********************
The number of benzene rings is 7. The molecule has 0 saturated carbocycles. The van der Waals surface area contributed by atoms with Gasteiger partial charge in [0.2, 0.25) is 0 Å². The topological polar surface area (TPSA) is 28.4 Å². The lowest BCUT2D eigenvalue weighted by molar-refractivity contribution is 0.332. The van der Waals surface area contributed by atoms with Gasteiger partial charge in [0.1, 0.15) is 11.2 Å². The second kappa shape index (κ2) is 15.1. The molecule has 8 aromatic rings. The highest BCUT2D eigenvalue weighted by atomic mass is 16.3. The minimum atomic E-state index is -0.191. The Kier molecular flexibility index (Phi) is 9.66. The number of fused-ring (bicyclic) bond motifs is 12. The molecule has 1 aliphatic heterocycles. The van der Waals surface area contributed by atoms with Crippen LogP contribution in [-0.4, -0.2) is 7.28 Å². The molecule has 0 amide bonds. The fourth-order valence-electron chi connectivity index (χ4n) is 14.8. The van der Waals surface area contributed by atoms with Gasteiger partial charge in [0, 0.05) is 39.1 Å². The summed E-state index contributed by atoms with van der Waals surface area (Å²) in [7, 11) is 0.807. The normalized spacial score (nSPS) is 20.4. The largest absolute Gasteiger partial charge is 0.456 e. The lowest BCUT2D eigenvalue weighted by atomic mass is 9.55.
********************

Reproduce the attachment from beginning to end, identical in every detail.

The number of benzene rings is 7. The molecule has 0 saturated carbocycles. The van der Waals surface area contributed by atoms with Gasteiger partial charge in [0.2, 0.25) is 0 Å². The topological polar surface area (TPSA) is 28.4 Å². The lowest BCUT2D eigenvalue weighted by molar-refractivity contribution is 0.332. The van der Waals surface area contributed by atoms with Gasteiger partial charge in [0.1, 0.15) is 11.2 Å². The second kappa shape index (κ2) is 15.1. The molecule has 8 aromatic rings. The highest BCUT2D eigenvalue weighted by atomic mass is 16.3. The minimum atomic E-state index is -0.191. The Kier molecular flexibility index (Phi) is 9.66. The number of fused-ring (bicyclic) bond motifs is 12. The molecule has 1 aliphatic heterocycles. The van der Waals surface area contributed by atoms with Crippen LogP contribution in [-0.4, -0.2) is 7.28 Å². The molecule has 0 amide bonds. The fourth-order valence-electron chi connectivity index (χ4n) is 14.8. The van der Waals surface area contributed by atoms with Gasteiger partial charge in [0, 0.05) is 39.1 Å². The summed E-state index contributed by atoms with van der Waals surface area (Å²) in [7, 11) is 0.807. The normalized spacial score (nSPS) is 20.4. The largest absolute Gasteiger partial charge is 0.456 e. The lowest BCUT2D eigenvalue weighted by atomic mass is 9.55.